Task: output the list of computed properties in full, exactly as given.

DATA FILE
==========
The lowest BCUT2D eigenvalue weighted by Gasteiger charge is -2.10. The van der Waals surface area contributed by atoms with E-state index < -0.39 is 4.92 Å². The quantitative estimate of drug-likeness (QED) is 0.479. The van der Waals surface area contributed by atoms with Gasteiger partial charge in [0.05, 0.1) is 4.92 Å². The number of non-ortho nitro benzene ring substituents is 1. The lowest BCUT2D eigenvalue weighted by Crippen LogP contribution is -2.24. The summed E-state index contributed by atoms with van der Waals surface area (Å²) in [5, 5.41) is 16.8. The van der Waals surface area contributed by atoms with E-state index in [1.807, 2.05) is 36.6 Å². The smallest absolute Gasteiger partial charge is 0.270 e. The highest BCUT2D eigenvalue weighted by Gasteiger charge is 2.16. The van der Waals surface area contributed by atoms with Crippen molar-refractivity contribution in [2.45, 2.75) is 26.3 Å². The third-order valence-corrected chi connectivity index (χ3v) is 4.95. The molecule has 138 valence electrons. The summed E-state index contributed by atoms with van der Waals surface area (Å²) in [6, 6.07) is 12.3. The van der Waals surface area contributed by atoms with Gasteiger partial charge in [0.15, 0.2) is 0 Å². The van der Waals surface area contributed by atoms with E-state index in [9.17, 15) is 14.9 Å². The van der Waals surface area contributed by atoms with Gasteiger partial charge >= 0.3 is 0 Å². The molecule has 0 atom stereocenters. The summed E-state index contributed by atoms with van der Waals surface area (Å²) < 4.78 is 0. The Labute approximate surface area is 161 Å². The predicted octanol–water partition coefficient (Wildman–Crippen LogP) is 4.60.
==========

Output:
The lowest BCUT2D eigenvalue weighted by Gasteiger charge is -2.10. The van der Waals surface area contributed by atoms with E-state index < -0.39 is 4.92 Å². The quantitative estimate of drug-likeness (QED) is 0.479. The van der Waals surface area contributed by atoms with Gasteiger partial charge in [0.05, 0.1) is 4.92 Å². The number of non-ortho nitro benzene ring substituents is 1. The lowest BCUT2D eigenvalue weighted by Crippen LogP contribution is -2.24. The summed E-state index contributed by atoms with van der Waals surface area (Å²) in [5, 5.41) is 16.8. The van der Waals surface area contributed by atoms with E-state index in [1.807, 2.05) is 36.6 Å². The smallest absolute Gasteiger partial charge is 0.270 e. The highest BCUT2D eigenvalue weighted by Gasteiger charge is 2.16. The van der Waals surface area contributed by atoms with Crippen molar-refractivity contribution in [2.45, 2.75) is 26.3 Å². The third-order valence-corrected chi connectivity index (χ3v) is 4.95. The molecule has 138 valence electrons. The summed E-state index contributed by atoms with van der Waals surface area (Å²) in [6, 6.07) is 12.3. The van der Waals surface area contributed by atoms with Gasteiger partial charge in [0.15, 0.2) is 0 Å². The van der Waals surface area contributed by atoms with E-state index in [9.17, 15) is 14.9 Å². The van der Waals surface area contributed by atoms with Gasteiger partial charge >= 0.3 is 0 Å². The molecule has 0 atom stereocenters. The summed E-state index contributed by atoms with van der Waals surface area (Å²) < 4.78 is 0. The Labute approximate surface area is 161 Å². The predicted octanol–water partition coefficient (Wildman–Crippen LogP) is 4.60.